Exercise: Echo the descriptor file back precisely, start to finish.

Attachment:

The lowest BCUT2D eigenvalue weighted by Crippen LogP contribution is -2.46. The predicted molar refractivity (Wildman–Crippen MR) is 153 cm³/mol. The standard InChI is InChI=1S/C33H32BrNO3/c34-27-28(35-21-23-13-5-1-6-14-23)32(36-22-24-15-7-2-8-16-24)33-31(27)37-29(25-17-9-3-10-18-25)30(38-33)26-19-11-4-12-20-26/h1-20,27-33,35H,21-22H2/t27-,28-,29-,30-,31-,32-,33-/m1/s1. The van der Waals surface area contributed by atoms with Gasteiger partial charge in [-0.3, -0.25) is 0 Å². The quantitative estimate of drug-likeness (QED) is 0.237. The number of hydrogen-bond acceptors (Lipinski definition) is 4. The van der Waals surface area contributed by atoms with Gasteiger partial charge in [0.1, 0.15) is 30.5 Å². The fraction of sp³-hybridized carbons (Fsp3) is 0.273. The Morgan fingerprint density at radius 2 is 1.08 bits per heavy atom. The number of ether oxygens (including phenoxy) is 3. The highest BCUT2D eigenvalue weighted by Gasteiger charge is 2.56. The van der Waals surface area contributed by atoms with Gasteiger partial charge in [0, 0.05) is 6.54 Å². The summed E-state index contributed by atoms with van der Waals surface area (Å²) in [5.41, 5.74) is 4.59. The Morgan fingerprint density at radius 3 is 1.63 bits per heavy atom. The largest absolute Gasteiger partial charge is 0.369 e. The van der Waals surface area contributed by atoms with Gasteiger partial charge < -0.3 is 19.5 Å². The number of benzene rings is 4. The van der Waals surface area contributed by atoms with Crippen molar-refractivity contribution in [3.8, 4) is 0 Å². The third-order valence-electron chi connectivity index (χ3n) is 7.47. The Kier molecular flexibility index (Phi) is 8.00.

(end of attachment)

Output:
The lowest BCUT2D eigenvalue weighted by Crippen LogP contribution is -2.46. The predicted molar refractivity (Wildman–Crippen MR) is 153 cm³/mol. The standard InChI is InChI=1S/C33H32BrNO3/c34-27-28(35-21-23-13-5-1-6-14-23)32(36-22-24-15-7-2-8-16-24)33-31(27)37-29(25-17-9-3-10-18-25)30(38-33)26-19-11-4-12-20-26/h1-20,27-33,35H,21-22H2/t27-,28-,29-,30-,31-,32-,33-/m1/s1. The van der Waals surface area contributed by atoms with Gasteiger partial charge in [-0.3, -0.25) is 0 Å². The quantitative estimate of drug-likeness (QED) is 0.237. The number of hydrogen-bond acceptors (Lipinski definition) is 4. The van der Waals surface area contributed by atoms with Gasteiger partial charge in [0.1, 0.15) is 30.5 Å². The fraction of sp³-hybridized carbons (Fsp3) is 0.273. The Morgan fingerprint density at radius 2 is 1.08 bits per heavy atom. The number of ether oxygens (including phenoxy) is 3. The highest BCUT2D eigenvalue weighted by Gasteiger charge is 2.56. The van der Waals surface area contributed by atoms with Gasteiger partial charge in [0, 0.05) is 6.54 Å². The summed E-state index contributed by atoms with van der Waals surface area (Å²) in [5.41, 5.74) is 4.59. The Morgan fingerprint density at radius 3 is 1.63 bits per heavy atom. The largest absolute Gasteiger partial charge is 0.369 e. The van der Waals surface area contributed by atoms with Gasteiger partial charge < -0.3 is 19.5 Å². The number of benzene rings is 4. The van der Waals surface area contributed by atoms with Crippen molar-refractivity contribution in [3.8, 4) is 0 Å². The third-order valence-electron chi connectivity index (χ3n) is 7.47. The Kier molecular flexibility index (Phi) is 8.00.